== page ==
'The $100 Million Question': What To Do With All That Marijuana Tax Money?
The market for legal recreational marijuana in Colorado is booming, and the state is expecting millions of dollars more in tax revenues that initially projected. That has lawmakers grappling with the best way to spend all of that additional cash.
It could be as much as $100 million and there’s no shortage of ideas.
While he didn’t support the underlying amendment to legalize marijuana, Governor John Hickenlooper clearly has his own ideas on how to spend the money.
“Governor Hickenlooper is very concerned about some of the evidence that points to permanent memory loss for underage use,” said Henry Sobanet, Director of the Governor’s Office of State Planning and Budgeting. “He believes that an impact like that can affect their whole life for some fleeting moments of enjoyment.”
"...the $100 million question we have in the legislature is are those monies going to the programs that will make the most effective use of those funds?"
To that end the Governor wants to put nearly $45 million into youth prevention programs. For instance a statewide campaign focusing on the dangers of marijuana, putting more health and substance abuse specialists in public schools, and additional money for addiction treatment and programs.
“I think the question we have, the $100 million question we have in the legislature is are those monies going to the programs that will make the most effective use of those funds?” said Representative Dan Pabon (D-Denver).
He’s working on a bill to create a task force to study a long-term solution to the question of how best to spend the money.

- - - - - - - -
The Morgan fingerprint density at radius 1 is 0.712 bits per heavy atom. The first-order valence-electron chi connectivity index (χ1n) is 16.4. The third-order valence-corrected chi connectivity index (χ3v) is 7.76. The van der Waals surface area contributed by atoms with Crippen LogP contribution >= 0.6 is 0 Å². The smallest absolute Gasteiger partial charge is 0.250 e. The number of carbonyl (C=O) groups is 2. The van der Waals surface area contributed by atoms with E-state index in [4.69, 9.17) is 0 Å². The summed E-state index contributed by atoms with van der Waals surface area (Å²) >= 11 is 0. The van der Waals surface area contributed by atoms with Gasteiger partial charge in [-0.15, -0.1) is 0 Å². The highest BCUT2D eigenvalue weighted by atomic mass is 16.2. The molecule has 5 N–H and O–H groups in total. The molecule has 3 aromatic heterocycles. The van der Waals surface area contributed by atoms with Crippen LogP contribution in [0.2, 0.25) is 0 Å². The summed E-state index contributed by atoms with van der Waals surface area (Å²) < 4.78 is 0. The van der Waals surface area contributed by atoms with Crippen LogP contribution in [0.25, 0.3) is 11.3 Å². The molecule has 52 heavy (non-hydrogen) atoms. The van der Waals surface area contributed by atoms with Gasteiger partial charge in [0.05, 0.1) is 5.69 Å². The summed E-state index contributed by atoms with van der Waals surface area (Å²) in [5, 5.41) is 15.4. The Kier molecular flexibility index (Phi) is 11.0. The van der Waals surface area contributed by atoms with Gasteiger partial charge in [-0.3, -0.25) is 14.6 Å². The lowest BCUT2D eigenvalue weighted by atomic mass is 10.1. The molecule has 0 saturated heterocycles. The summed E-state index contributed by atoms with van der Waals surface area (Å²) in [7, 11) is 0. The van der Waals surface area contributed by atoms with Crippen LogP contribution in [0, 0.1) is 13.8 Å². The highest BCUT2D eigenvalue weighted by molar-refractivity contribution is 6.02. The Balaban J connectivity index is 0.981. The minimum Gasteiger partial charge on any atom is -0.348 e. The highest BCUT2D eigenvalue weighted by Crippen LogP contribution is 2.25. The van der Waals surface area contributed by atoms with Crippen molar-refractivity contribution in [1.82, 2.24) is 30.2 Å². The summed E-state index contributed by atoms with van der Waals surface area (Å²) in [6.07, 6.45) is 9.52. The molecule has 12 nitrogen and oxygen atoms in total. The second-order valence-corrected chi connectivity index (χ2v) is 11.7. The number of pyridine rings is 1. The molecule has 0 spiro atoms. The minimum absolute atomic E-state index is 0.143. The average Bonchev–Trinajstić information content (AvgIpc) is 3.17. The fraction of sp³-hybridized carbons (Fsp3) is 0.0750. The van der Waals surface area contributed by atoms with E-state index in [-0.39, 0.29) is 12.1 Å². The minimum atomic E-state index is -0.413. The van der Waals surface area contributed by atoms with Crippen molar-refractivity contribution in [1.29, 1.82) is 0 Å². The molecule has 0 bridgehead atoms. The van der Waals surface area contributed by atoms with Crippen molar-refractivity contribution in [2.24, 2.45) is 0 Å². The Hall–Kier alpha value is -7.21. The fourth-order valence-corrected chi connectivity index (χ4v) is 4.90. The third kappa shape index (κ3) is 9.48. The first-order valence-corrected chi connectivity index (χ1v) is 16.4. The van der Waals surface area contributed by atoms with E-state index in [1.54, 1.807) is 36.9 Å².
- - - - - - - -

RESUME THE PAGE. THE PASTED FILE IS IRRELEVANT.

“We’re seeing a potential projection of a billion dollars in sales for the first two years. I think we’re going to have law enforcement issues, diversion issues,” said Pabon. “The Governor’s budget is a good starting point. You’re going zero to 60 on a lot of these so we need to make sure they’re ready to implement and use the resources wisely.”
It’s up to state lawmakers to approve the budget for legalized marijuana related expenses from education, to public health and law enforcement. Republican representative Cheri Gerou sits on the joint budget committee and wants more details on the Governor’s proposal.
"[Be]cause $45 million is a lot of money," said Gerou. "I’ve never seen a marketing or educational campaign at the state level that entailed that much money. I’m trying not to judge it."
But others are judging it, and harshly.
A leading player in the effort to legalize marijuana, Mason Tevert with the Marijuana Policy Project worries that Colorado will go overboard on its education campaign and end up demonizing marijuana for everyone.
“If funds are going to be spent on marijuana related prevention and education that discussion needs to include alcohol and prescription drugs,” said Tevert. “There’s no reason to flush money down the toilet to tell adults it’s bad to use marijuana.”
Budget director Henry Sobanet says there may be some crossovers to other drugs, but says the point is to treat marijuana first.
“We’re trying to get in front of the issue by finding the right messaging, explaining what the impacts are,” said Sobanet. “I don’t see anything we’ve said that’s unfair or contrary to the amendment in the constitution which limits the use to adults, I assume there was a reason for that.”
Others worry there’s too much money slated for addiction treatment and drug counseling altogether, and say there’s a risk in speaking out too strongly against marijuana.
“I think too many times we’ve overstated the harms and that’s what led to youth use,” said Representative Jonathan Singer (D-Longmont). “They experiment and then they see it’s not as bad as it was actually projected, but then they get caught up in a substance that’s not meant for kids.”
The Colorado Department of Revenue will release the first round of sales tax figures in early March. Pueblo County is the first county to release their marijuana tax figures, collecting $56,000 in local sales taxes on nearly $1 million in sales.
Once figures are fully available, lawmakers will then begin to move measures through the statehouse, and debate in earnest what to do with it all.